Houston Police Department crime lab analysts fabricated findings in at least four drug cases, an independent investigator reported Tuesday, including one in which a scientist performed no tests before issuing conclusions that supported a police officer’s suspicions. The Houston Chronicle said the allegations may be among the most serious leveled thus far in the more than two years since the crime lab came under scrutiny. The report, released Tuesday, also casts doubt, for the first time, on the laboratory’s largest division, controlled substances, which tests substances suspected of being drugs and performs about 75 percent of HPD’s forensics work. The latest problems bring to five the number of crime lab disciplines where errors have been exposed – including DNA, toxicology, ballistics and the blood-typing science of serology.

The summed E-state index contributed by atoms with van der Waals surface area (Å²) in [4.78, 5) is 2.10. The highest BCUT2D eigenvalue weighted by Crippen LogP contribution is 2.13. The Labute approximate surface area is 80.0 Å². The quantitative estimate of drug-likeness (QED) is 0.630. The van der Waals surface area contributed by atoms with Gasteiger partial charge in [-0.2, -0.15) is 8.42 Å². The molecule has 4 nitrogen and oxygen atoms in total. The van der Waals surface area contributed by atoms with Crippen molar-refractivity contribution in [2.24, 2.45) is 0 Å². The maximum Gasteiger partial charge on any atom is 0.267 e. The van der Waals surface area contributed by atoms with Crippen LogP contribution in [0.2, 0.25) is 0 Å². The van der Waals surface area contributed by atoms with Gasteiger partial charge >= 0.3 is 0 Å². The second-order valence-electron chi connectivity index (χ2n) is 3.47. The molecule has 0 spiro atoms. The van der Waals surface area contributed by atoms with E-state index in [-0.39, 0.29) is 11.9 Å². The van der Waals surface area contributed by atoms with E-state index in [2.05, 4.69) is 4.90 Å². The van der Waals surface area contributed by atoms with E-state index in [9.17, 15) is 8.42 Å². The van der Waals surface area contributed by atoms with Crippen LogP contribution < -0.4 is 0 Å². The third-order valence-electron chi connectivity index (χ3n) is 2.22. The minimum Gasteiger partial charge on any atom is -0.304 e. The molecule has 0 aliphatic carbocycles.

The former U.S. Justice Department official leading the probe called the latest allegation “the most egregious form of scientific misconduct that can occur in a forensic laboratory.” Investigators reported finding four instances between 1998 and 2000 in which two analysts, whom they do not name, issued findings for tests they never conducted. In each case, the analysts’ supervisors caught the misrepresentations before the evidence could be introduced in court. One analyst resigned in March 2001, but the other still works at the crime lab. Neither analyst received more than a four-day suspension.